The educational technologies sector has become a $13 billion industry, with a growing list of start-ups and big companies vying for school district funds. At the same time, a lot of school districts are having trouble keeping up with fast-moving changes.
This trend may have something to do with news that the Los Angeles Unified School District wants some of its money back, after halting a plan estimated to be worth more than a billion dollars to buy iPads loaded with educational software from Pearson. LAUSD officials complain that the combo of Pearson’s software and Apple’s iPad has simply not delivered on its promise.
While there is a lot of money and growth in the educational technology sector, LAUSD’s travails are signs of what education consultant Allison Bailey of Boston Consulting Group calls the “pitfalls” of fast change. Bailey says part of the problem is that while school districts have been spending money on new technologies, many haven’t planned for additional resources needed to train teachers and implement technologies in the classroom.
A lot of teachers are tech savvy, Bailey says, just like many students, but “in order for things to be rolled out and fully implemented, we need all teachers to feel comfortable and to understand practically how to get…(the) best use out of technology.”
There are other hurdles for districts, too. New technologies are often unproven by their very nature, so it also makes it hard for districts to figure out what will be useful for them and how to evaluate a product before purchase, Bailey says.
“Because of the flood of offerings that are emerging in the market,” she says, “it’s a lot for school districts to actually think through and manage on their own.” She says the kind of data that districts will need to make informed decisions will come in the years ahead, as technologies are used and assessed.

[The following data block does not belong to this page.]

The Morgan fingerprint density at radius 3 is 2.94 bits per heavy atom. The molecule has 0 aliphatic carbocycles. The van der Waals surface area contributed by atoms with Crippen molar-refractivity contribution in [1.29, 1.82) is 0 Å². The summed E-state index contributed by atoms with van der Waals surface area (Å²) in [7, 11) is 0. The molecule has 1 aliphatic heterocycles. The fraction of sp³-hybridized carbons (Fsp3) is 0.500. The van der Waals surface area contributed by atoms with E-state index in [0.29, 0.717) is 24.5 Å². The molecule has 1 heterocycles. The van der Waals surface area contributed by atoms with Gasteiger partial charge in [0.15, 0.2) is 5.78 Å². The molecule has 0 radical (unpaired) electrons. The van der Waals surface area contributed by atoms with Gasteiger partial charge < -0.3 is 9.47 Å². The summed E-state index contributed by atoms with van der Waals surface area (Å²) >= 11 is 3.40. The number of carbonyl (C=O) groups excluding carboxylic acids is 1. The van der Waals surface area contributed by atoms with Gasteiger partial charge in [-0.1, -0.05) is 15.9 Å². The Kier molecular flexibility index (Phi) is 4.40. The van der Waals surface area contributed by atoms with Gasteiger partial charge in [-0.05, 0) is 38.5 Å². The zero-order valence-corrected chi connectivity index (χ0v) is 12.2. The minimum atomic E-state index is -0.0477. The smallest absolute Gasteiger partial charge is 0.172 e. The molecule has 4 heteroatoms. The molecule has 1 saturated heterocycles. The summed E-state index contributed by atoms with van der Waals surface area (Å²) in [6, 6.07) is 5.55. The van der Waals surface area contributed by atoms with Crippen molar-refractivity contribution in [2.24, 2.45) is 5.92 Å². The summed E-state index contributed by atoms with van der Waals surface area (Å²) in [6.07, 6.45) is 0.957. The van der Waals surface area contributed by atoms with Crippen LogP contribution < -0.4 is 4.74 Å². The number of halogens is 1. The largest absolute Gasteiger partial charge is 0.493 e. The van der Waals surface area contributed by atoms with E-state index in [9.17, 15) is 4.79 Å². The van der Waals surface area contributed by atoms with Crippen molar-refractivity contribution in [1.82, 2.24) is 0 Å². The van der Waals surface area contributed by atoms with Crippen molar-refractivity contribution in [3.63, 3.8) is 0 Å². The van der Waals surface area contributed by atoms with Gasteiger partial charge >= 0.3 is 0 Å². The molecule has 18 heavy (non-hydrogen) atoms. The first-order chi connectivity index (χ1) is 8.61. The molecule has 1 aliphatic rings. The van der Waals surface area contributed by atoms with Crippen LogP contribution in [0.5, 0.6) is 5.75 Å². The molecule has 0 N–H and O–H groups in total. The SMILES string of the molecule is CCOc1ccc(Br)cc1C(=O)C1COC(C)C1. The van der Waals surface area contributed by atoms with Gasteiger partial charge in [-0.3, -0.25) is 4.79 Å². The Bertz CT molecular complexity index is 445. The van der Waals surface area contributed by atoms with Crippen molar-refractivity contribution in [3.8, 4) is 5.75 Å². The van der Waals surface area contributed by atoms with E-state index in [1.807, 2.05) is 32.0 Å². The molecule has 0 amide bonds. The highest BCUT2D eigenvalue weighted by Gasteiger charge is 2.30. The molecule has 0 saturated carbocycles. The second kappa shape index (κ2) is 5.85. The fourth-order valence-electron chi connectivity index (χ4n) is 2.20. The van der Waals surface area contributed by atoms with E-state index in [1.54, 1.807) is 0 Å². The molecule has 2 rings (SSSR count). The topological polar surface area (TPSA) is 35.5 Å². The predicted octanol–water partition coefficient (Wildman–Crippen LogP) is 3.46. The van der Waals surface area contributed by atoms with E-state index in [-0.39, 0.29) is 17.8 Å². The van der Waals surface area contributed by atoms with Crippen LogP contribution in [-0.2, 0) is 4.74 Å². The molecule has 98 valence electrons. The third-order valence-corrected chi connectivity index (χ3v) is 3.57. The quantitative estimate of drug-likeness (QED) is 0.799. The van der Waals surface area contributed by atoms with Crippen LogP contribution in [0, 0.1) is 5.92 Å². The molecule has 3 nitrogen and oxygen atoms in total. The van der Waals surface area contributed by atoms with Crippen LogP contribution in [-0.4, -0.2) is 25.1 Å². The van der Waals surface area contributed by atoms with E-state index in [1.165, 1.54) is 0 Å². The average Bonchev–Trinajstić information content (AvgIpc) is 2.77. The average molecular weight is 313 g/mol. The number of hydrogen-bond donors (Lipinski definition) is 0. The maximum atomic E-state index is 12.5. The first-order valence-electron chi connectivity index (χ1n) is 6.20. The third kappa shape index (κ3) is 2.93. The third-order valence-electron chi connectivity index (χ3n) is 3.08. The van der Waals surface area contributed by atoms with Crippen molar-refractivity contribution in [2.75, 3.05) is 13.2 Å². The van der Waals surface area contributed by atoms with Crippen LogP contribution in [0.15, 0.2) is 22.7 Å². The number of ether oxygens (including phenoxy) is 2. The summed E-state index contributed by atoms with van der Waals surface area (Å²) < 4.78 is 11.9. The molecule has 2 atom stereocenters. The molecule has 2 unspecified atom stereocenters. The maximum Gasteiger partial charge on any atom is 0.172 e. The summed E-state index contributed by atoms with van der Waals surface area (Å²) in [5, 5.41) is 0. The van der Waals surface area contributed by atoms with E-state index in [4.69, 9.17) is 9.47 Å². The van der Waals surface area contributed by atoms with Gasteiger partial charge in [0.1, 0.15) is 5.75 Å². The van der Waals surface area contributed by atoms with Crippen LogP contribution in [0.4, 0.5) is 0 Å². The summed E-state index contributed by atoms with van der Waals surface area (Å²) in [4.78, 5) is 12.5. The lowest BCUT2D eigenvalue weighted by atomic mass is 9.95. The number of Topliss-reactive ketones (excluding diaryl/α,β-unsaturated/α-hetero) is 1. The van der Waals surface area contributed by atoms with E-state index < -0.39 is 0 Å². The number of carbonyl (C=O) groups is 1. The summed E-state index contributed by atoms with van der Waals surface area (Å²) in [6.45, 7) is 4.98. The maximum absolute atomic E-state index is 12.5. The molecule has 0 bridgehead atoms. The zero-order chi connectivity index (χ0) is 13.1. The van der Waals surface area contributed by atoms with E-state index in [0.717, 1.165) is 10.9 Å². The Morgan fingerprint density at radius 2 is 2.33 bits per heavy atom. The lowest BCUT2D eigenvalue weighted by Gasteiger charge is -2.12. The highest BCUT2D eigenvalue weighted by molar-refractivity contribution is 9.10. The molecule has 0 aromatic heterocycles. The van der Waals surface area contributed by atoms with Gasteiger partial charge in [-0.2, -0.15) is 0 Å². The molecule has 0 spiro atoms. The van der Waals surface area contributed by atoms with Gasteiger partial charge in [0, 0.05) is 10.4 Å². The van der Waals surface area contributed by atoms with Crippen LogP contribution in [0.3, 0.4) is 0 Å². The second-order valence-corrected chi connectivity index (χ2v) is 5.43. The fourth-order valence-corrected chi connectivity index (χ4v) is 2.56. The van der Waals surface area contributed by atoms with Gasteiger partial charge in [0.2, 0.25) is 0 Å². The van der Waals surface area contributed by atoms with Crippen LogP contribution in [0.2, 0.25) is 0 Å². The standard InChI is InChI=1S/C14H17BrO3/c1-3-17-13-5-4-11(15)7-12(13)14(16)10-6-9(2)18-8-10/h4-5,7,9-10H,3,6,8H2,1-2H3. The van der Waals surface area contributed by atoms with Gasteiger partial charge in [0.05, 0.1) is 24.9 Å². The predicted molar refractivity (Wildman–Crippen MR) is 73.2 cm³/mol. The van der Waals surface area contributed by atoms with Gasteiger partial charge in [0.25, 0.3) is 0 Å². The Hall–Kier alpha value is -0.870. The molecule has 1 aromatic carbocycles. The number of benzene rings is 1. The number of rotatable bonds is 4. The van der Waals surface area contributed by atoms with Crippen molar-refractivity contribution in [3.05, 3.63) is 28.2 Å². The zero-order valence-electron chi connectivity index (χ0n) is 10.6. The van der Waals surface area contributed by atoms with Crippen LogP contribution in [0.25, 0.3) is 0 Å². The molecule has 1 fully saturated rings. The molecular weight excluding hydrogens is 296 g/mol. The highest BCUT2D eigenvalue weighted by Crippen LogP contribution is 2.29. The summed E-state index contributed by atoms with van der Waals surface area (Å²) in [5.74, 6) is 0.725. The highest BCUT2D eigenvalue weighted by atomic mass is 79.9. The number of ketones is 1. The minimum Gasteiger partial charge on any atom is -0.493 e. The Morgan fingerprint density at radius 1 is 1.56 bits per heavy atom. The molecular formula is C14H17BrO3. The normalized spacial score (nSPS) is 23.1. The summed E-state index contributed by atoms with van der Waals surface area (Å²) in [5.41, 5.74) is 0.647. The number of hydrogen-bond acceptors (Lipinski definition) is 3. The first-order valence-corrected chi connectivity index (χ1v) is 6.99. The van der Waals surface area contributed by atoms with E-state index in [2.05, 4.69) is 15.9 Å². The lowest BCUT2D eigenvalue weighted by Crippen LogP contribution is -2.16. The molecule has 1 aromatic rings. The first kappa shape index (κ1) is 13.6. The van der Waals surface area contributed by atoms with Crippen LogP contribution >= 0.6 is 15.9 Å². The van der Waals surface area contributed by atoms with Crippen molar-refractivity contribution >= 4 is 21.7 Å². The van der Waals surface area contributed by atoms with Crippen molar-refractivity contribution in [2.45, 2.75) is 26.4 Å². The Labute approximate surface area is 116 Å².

Michael Moe, CEO of GSV Capital, says of the $400 million he manages, he’s invested about 30 percent into educational technology firms. He describes the current trend as less of a flood, and more of an “explosion.”
“Today, increasingly, every teacher has a smartphone,” he says. “Mainly, every school in America is connected.”
That has created the right conditions for a lot of start-ups to want to enter into the educational technology arena, Moe says. Venture capital firms have been pouring a lot of money into education technology. Moe’s firm runs a summit for ed tech start-ups, which included about 30 firms five years ago. In the latest summit, says Moe, there were nearly 300 companies.
Big firms are also in the game. Google, Microsoft and Apple are all trying to grab a share of the ed tech market, as are big educational publishers, such as Houghton Mifflin Harcourt and Pearson. Stephen Baker of NDP Group, a market research firm, says two-thirds of Google’s 2014 sales of Chromebook notebooks went to organizations, “and the market assumes that almost all of that has been into education.”
Baker says of the accelerating ed tech trend, “What we’ve definitely seen in the last two to three years is a real explosion of personal devices available … for students in big educational institutions.”
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